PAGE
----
KRACK warning: Severe WPA2 security vulnerability leaves millions of devices open to attack

A severe security warning has been issued after Belgium researchers managed to exploit a serious vulnerability in the WPA2 wireless protocol.

Known as KRACK (Key Reinstallation Attacks), the vulnerability makes it possible to eavesdrop on Wi-Fi traffic. Millions and millions of devices are at risk -- Windows, Linux, Android and more -- but it is not known whether there is an active exploit in the wild yet. Details about the vulnerability were due to be released at 8:00AM ET (1:00PM BST), but the research paper has now been published early after someone leaked a draft version.


Researcher Mathy Vanhoef describes KRACK: "The attack works against all modern protected Wi-Fi networks. Depending on the network configuration, it is also possible to inject and manipulate data. For example, an attacker might be able to inject ransomware or other malware into websites."

US-CERT (United States Computer Emergency Readiness Team) had issued a warning ahead of the planned coordinated disclosure of the vulnerability:

US-CERT has become aware of several key management vulnerabilities in the 4-way handshake of the Wi-Fi Protected Access II (WPA2) security protocol. The impact of exploiting these vulnerabilities includes decryption, packet replay, TCP connection hijacking, HTTP content injection, and others. Note that as protocol-level issues, most or all correct implementations of the standard will be affected. The CERT/CC and the reporting researcher KU Leuven, will be publicly disclosing these vulnerabilities on 16 October 2017.

The impact is likely to be huge as the vulnerability is inherent in the Wi-Fi standard itself -- "therefore, any correct implementation of WPA2 is likely affected," warn the researchers. They summarize the vulnerability as follows:

When a client joins a network, it executes the 4-way handshake to negotiate a fresh encryption key. It will install this key after receiving message 3 of the 4-way handshake. Once the key is installed, it will be used to encrypt normal data frames using an encryption protocol. However, because messages may be lost or dropped, the Access Point (AP) will retransmit message 3 if it did not receive an appropriate response as acknowledgment. As a result, the client may receive message 3 multiple times. Each time it receives this message, it will reinstall the same encryption key, and thereby reset the incremental transmit packet number (nonce) and receive replay counter used by the encryption protocol. We show that an attacker can force these nonce resets by collecting and replaying retransmissions of message 3 of the 4-way handshake. By forcing nonce reuse in this manner, the encryption protocol can be attacked, e.g., packets can be replayed, decrypted, and/or forged. The same technique can also be used to attack the group key, PeerKey, TDLS, and fast BSS transition handshake.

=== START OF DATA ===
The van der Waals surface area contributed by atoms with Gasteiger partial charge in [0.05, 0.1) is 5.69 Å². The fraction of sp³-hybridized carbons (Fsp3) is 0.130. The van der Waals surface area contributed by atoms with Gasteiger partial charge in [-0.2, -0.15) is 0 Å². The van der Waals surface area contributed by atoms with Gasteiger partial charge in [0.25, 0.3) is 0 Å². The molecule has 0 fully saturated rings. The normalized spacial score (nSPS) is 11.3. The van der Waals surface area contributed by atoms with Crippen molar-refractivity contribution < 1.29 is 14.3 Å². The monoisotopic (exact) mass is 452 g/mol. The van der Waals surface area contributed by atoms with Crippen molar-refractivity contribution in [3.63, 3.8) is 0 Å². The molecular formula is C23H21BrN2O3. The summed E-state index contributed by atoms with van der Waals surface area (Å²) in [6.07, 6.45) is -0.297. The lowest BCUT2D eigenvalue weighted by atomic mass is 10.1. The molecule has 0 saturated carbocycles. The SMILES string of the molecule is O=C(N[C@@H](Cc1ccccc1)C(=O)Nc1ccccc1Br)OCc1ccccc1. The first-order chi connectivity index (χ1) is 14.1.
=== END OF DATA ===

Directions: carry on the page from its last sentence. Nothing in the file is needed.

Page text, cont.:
The researchers also share a proof-of-concept video demonstrating the vulnerability in Linux and Android:

As mentioned above, the paper was due to be released later in the day, and Vanhoef is not impressed with whoever leaked it early:

More details about the vulnerability are available at, including the detailed paper Key Reinstallation Attacks: Forcing Nonce Reuse in WPA2 which will be presented at the Computer and Communications Security (CCS) conference on Wednesday 1 November 2017.

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